Q&A with James Gachie Senior Manager – SaaS Sales, at Infobip Kenya for Africa Bank 4.0 As we move into 2021, coping with lingering effects of the COVID-19, what would be your personal takeaway from the crisis and why?

 Firstly, businesses must become agile and innovative. Crises like the COVID-19 pandemic are unpredictable and businesses must be prepared to move quite quickly in terms of innovation and finding out what the customer wants. So, whether we are talking about moving a complete on-premise contact centre to a distributed cloud-hosted environment, or if we are talking about automating banking processes, such as opening an account, being able to innovate rapidly will become super important. So, the ability to innovate fast will be extremely important, as customer demands change rapidly and events like COVID-19 happen without warning.

Secondly, I believe that omnichannel commerce will continue to grow rapidly. We have seen during 2020 that customers traffic to physical branches has declined significantly. So, enterprises that are able to build better Customer Experiences (CXs) will reap the rewards in the long term. Modern customers want to transact online, so you need to differentiate yourself by offering a better experience across the entire customer journey.

What are the emerging technologies or innovations that you think will become crucial in the fiscal sector? 

Looking at sub-Saharan Africa and East African regions, number one on the list are Application Programming Interface (API) platforms. API platforms enable banks to adopt new business models and to explore new use cases for customer engagement, such as automated lending and loan recovery, over channels such as chatbots, which have a very low cost of adoption.

Second would be big data and Artificial Intelligence (AI)-driven chatbots. Since modern customers value experience over product differentiation, the need to provide a better experience across the customer journey becomes quite important. For organisations such as banks, the big question is how to provide personalisation on customer interactions at scale. The answer is through big data and AI-driven chatbots. These are the emerging technologies that are likely to drive banking and financial services in 2021.

What is the future of NEO banking in Africa? And what are your thoughts on “Building a Pan African NEO Bank”?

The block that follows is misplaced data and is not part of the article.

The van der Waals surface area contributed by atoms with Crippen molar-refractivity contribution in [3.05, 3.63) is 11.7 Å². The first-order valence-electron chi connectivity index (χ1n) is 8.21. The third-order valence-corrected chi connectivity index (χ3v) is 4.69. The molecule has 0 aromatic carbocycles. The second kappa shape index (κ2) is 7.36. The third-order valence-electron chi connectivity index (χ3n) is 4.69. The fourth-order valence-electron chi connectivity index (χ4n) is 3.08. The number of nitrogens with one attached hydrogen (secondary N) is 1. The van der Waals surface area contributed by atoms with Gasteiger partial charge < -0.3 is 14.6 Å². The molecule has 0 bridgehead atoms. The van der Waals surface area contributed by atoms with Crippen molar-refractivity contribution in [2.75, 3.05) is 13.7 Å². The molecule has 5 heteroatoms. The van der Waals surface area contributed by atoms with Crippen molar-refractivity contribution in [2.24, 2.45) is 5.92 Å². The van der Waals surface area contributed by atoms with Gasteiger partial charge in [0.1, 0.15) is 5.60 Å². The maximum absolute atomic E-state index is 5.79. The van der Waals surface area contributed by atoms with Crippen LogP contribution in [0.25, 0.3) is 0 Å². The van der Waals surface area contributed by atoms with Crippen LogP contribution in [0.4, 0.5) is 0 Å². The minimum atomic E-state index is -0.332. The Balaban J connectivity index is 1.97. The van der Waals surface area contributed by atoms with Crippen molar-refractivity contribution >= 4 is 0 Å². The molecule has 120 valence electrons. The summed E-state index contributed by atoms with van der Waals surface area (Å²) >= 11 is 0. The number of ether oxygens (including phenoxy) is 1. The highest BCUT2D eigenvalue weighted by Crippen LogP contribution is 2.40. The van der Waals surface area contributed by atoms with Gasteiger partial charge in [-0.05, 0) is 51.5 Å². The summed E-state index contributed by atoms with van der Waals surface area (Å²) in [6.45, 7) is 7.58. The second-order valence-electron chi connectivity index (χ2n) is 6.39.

We are unlikely to see a completely mobile, app-operated bank in Africa, any time soon. This is largely due to the regulatory environment that governs the financial sector in sub-Saharan Africa. Yet, there are a lot of banks that cutting down on physical branches and moving some of their processes and operations to self-service portals, or a chatbot. So, the chances of establishing a NEO Bank in Africa would be determined by two factors: the ability to innovate around the regulatory framework and the ability to incorporate a better user experience and interface to smooth out the customer journey, and not just through an AI-driven bot, but also by incorporating smart contact centres capabilities that would allow users to access a host of banking services through mobile applications.

AI and Robotics, Blockchain, Data-science, Digital Engagement and CRM, Financial Inclusions – Which area has noted most promising adaptation in terms of innovation and digital transformation?

By looking at the value of adopting each of these technologies, I would narrow them down to those that have a low barrier to adoption and would also drive mass financial inclusion. Ultimately, that would be AI and digital engagement. Banking processes such as credit scoring, or Know Your Customer (KYC) verification are just some of the processes that can be run by AI and drive mass financial inclusion.

On the other hand, digital engagement, in the case of digital banks, removes the barriers to access to banking services by democratising access to credit, via – for example – lending apps.

What is the future of digital payments and innovation in Africa?

The East Africa region has recently seen on average a 10% year-on-year growth in the number of transactions outside the traditional banking branch. Consumers in Africa want the same things as consumers across the globe. For example, they want a platform to be able to pay for services like Netflix or be able to order from Amazon, so banks need to enable them to make these payments using a bank card or mobile wallet. So, in terms of growth opportunities, there is still a huge untapped market for mobile wallets and card payments in the region. I foresee a lot of disruption around mobile payments, but it is going to take a lot of collaboration between banks and fintech players to successfully deliver these services to the market at scale.

How would you think attendees will benefit by attending 2nd Africa Bank 4.0 Summit?

A lot of disruption has taken place over the past year, with a lot of it obviously driven by the COVID-19 pandemic, resulting in the rapid growth of omnichannel customer engagement. During this event, we will explore how businesses can adopt new and better customer journeys, especially in the banking industry, where product differentiation no longer exists. The only way to differentiate yourself as a financial services industry player is on CX, and that is one area that I am really excited about!